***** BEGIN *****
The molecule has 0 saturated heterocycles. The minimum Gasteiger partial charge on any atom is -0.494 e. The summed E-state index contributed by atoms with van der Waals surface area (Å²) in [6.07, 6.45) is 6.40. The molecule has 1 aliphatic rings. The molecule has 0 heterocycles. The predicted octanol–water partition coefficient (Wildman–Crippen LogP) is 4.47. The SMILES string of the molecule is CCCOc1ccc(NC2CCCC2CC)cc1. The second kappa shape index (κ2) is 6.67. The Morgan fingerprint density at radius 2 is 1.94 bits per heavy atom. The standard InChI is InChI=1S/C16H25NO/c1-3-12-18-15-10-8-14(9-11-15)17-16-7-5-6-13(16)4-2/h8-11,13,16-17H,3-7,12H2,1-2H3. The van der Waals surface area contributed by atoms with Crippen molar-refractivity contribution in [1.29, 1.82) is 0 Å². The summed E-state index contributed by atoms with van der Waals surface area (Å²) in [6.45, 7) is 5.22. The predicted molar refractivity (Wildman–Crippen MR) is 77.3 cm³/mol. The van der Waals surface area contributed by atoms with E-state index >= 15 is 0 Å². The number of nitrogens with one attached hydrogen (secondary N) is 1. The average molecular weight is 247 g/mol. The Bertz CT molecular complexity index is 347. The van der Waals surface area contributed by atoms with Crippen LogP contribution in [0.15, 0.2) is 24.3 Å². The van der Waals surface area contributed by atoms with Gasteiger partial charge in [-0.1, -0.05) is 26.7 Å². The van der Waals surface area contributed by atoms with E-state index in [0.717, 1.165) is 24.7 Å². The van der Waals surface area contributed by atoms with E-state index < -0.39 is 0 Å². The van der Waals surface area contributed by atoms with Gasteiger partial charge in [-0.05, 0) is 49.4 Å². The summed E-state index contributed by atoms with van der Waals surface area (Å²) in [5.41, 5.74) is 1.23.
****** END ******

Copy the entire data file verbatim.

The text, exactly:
The molecule has 0 saturated heterocycles. The minimum Gasteiger partial charge on any atom is -0.494 e. The summed E-state index contributed by atoms with van der Waals surface area (Å²) in [6.07, 6.45) is 6.40. The molecule has 1 aliphatic rings. The molecule has 0 heterocycles. The predicted octanol–water partition coefficient (Wildman–Crippen LogP) is 4.47. The SMILES string of the molecule is CCCOc1ccc(NC2CCCC2CC)cc1. The second kappa shape index (κ2) is 6.67. The Morgan fingerprint density at radius 2 is 1.94 bits per heavy atom. The standard InChI is InChI=1S/C16H25NO/c1-3-12-18-15-10-8-14(9-11-15)17-16-7-5-6-13(16)4-2/h8-11,13,16-17H,3-7,12H2,1-2H3. The van der Waals surface area contributed by atoms with Crippen molar-refractivity contribution in [1.29, 1.82) is 0 Å². The summed E-state index contributed by atoms with van der Waals surface area (Å²) in [6.45, 7) is 5.22. The predicted molar refractivity (Wildman–Crippen MR) is 77.3 cm³/mol. The van der Waals surface area contributed by atoms with E-state index >= 15 is 0 Å². The number of nitrogens with one attached hydrogen (secondary N) is 1. The average molecular weight is 247 g/mol. The Bertz CT molecular complexity index is 347. The van der Waals surface area contributed by atoms with Crippen LogP contribution in [0.15, 0.2) is 24.3 Å². The van der Waals surface area contributed by atoms with Gasteiger partial charge in [-0.1, -0.05) is 26.7 Å². The van der Waals surface area contributed by atoms with E-state index in [0.717, 1.165) is 24.7 Å². The van der Waals surface area contributed by atoms with E-state index < -0.39 is 0 Å². The van der Waals surface area contributed by atoms with Gasteiger partial charge in [-0.05, 0) is 49.4 Å². The summed E-state index contributed by atoms with van der Waals surface area (Å²) in [5.41, 5.74) is 1.23.